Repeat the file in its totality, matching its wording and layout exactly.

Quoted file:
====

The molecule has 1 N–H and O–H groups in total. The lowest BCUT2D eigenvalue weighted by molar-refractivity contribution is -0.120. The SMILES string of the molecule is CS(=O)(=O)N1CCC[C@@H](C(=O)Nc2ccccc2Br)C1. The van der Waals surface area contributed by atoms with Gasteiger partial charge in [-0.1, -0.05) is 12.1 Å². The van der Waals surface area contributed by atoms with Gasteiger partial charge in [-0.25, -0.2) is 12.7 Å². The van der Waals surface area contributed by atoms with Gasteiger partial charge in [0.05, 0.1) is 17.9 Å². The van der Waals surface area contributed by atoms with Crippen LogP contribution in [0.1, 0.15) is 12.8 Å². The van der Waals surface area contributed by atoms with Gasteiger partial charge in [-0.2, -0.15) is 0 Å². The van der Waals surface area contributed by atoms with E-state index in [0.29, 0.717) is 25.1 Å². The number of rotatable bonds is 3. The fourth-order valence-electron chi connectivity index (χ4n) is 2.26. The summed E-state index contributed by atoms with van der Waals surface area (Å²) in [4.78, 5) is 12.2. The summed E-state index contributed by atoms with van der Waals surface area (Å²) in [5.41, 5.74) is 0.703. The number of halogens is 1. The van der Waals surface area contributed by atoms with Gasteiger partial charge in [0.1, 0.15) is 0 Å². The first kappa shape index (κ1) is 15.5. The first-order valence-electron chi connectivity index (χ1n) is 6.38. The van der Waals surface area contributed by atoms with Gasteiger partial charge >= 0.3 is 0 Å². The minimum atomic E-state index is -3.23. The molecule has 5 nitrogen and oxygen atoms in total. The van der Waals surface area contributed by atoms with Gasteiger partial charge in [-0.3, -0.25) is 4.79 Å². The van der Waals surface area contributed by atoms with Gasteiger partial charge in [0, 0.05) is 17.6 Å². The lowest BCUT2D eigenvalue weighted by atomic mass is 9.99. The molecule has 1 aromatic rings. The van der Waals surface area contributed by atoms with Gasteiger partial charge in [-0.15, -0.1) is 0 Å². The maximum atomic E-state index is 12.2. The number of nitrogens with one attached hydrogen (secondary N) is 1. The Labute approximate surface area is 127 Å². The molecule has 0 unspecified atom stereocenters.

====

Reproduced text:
The molecule has 1 N–H and O–H groups in total. The lowest BCUT2D eigenvalue weighted by molar-refractivity contribution is -0.120. The SMILES string of the molecule is CS(=O)(=O)N1CCC[C@@H](C(=O)Nc2ccccc2Br)C1. The van der Waals surface area contributed by atoms with Gasteiger partial charge in [-0.1, -0.05) is 12.1 Å². The van der Waals surface area contributed by atoms with Gasteiger partial charge in [-0.25, -0.2) is 12.7 Å². The van der Waals surface area contributed by atoms with Gasteiger partial charge in [0.05, 0.1) is 17.9 Å². The van der Waals surface area contributed by atoms with Crippen LogP contribution in [0.1, 0.15) is 12.8 Å². The van der Waals surface area contributed by atoms with Gasteiger partial charge in [-0.2, -0.15) is 0 Å². The van der Waals surface area contributed by atoms with E-state index in [0.29, 0.717) is 25.1 Å². The number of rotatable bonds is 3. The fourth-order valence-electron chi connectivity index (χ4n) is 2.26. The summed E-state index contributed by atoms with van der Waals surface area (Å²) in [4.78, 5) is 12.2. The summed E-state index contributed by atoms with van der Waals surface area (Å²) in [5.41, 5.74) is 0.703. The number of halogens is 1. The van der Waals surface area contributed by atoms with Gasteiger partial charge in [0.1, 0.15) is 0 Å². The first kappa shape index (κ1) is 15.5. The first-order valence-electron chi connectivity index (χ1n) is 6.38. The van der Waals surface area contributed by atoms with Gasteiger partial charge >= 0.3 is 0 Å². The minimum atomic E-state index is -3.23. The molecule has 5 nitrogen and oxygen atoms in total. The van der Waals surface area contributed by atoms with Gasteiger partial charge in [-0.3, -0.25) is 4.79 Å². The van der Waals surface area contributed by atoms with Gasteiger partial charge in [0, 0.05) is 17.6 Å². The lowest BCUT2D eigenvalue weighted by atomic mass is 9.99. The molecule has 1 aromatic rings. The van der Waals surface area contributed by atoms with Gasteiger partial charge in [-0.15, -0.1) is 0 Å². The maximum atomic E-state index is 12.2. The number of nitrogens with one attached hydrogen (secondary N) is 1. The Labute approximate surface area is 127 Å². The molecule has 0 unspecified atom stereocenters.